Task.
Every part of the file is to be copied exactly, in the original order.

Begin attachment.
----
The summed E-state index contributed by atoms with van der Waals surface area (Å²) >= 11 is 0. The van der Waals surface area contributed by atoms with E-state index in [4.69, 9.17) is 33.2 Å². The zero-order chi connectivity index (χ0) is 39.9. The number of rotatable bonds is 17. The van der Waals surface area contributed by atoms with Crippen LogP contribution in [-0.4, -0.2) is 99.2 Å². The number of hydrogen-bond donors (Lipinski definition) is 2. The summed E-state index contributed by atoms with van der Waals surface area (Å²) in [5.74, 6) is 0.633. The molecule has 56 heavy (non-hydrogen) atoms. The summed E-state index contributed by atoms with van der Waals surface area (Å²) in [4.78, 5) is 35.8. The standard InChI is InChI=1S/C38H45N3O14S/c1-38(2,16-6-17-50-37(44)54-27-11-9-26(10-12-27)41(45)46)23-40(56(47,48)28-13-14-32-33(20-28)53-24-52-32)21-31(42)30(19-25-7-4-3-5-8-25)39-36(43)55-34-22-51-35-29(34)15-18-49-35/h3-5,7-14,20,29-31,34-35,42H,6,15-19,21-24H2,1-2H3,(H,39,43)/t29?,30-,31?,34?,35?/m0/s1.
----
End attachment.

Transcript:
The summed E-state index contributed by atoms with van der Waals surface area (Å²) >= 11 is 0. The van der Waals surface area contributed by atoms with E-state index in [4.69, 9.17) is 33.2 Å². The zero-order chi connectivity index (χ0) is 39.9. The number of rotatable bonds is 17. The van der Waals surface area contributed by atoms with Crippen LogP contribution in [-0.4, -0.2) is 99.2 Å². The number of hydrogen-bond donors (Lipinski definition) is 2. The summed E-state index contributed by atoms with van der Waals surface area (Å²) in [5.74, 6) is 0.633. The molecule has 56 heavy (non-hydrogen) atoms. The summed E-state index contributed by atoms with van der Waals surface area (Å²) in [4.78, 5) is 35.8. The standard InChI is InChI=1S/C38H45N3O14S/c1-38(2,16-6-17-50-37(44)54-27-11-9-26(10-12-27)41(45)46)23-40(56(47,48)28-13-14-32-33(20-28)53-24-52-32)21-31(42)30(19-25-7-4-3-5-8-25)39-36(43)55-34-22-51-35-29(34)15-18-49-35/h3-5,7-14,20,29-31,34-35,42H,6,15-19,21-24H2,1-2H3,(H,39,43)/t29?,30-,31?,34?,35?/m0/s1.